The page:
Spokeswoman Jennifer Flake said the companies are at the “memorandum of understanding” phase of their relationship but want to work together to design chips and possibly leverage their manufacturing experience.
GlobalFoundaries, based about three hours north of New York City in the town of Malta, says on its website that it has chip factories in the U.S., Germany and Singapore, and is among the world's largest independent semiconductor makers with more than 15,000 employees.
Financial details of the agreement were not released, it does not involve cross-ownership between the companies, the statement said.
The chip shortage has roots to the spring of 2020 as global automakers were forced to shutter factories to stop the spread of the novel coronavirus. The factories came back online sooner than expected with safety precautions, but by then, many chip makers had shifted production to high-demand consumer electronics.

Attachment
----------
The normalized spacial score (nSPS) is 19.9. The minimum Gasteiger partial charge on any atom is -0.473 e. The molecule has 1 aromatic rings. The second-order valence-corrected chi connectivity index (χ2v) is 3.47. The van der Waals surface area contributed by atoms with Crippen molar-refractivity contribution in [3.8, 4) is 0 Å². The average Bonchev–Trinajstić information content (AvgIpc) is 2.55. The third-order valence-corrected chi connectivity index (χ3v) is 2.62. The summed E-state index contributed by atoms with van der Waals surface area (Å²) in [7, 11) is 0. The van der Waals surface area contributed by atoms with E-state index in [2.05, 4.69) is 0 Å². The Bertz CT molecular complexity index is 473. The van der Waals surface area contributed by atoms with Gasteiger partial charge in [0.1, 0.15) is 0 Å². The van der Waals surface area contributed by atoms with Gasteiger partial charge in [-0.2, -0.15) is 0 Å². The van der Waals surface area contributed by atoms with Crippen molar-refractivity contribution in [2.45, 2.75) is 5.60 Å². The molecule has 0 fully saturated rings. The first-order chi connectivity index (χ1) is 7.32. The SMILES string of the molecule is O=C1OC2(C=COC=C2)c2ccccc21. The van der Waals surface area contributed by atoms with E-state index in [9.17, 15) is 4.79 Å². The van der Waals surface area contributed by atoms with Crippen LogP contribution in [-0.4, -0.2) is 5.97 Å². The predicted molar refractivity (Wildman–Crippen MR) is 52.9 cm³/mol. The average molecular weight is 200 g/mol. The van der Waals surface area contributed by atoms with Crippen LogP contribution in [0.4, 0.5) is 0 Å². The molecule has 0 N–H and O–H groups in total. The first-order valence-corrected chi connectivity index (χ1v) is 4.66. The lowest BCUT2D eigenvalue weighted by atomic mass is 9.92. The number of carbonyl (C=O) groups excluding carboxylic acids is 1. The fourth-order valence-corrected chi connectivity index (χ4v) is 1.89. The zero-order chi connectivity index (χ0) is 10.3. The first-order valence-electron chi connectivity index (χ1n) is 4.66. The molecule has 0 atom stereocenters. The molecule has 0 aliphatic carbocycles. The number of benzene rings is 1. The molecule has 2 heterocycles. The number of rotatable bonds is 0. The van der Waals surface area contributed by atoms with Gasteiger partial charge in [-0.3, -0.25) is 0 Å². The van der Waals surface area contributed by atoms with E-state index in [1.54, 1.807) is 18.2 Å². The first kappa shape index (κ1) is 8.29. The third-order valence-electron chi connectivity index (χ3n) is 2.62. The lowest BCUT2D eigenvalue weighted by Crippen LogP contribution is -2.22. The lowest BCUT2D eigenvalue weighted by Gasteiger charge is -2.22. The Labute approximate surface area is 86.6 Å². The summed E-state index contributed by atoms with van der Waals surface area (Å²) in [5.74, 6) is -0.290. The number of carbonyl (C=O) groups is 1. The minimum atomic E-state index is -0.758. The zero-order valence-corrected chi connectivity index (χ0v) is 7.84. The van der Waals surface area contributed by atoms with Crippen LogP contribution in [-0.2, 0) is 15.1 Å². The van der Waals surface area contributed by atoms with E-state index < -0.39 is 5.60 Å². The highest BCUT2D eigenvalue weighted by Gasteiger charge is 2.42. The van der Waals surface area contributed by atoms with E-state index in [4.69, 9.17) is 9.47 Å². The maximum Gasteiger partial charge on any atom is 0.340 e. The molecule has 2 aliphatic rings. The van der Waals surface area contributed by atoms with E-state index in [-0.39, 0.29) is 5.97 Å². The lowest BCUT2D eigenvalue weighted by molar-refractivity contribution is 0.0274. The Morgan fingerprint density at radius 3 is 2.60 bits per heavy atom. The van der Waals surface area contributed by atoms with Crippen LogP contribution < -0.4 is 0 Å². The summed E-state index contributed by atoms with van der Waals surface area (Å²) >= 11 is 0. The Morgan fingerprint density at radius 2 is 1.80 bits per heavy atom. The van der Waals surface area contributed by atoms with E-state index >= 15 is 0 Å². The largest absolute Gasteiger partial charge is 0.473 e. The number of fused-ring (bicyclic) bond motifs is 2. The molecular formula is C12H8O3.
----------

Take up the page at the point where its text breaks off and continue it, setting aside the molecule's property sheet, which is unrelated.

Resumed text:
A fire at an automotive chip plant in Japan exacerbated the problem. Since most chips are made in Asia, the shortage highlighted a lack U.S. chip-making capacity that has drawn the attention of the Biden administration.
Industry executives and analysts predict that the shortage will last well into next year, and that automakers may not get back to normal production until 2023.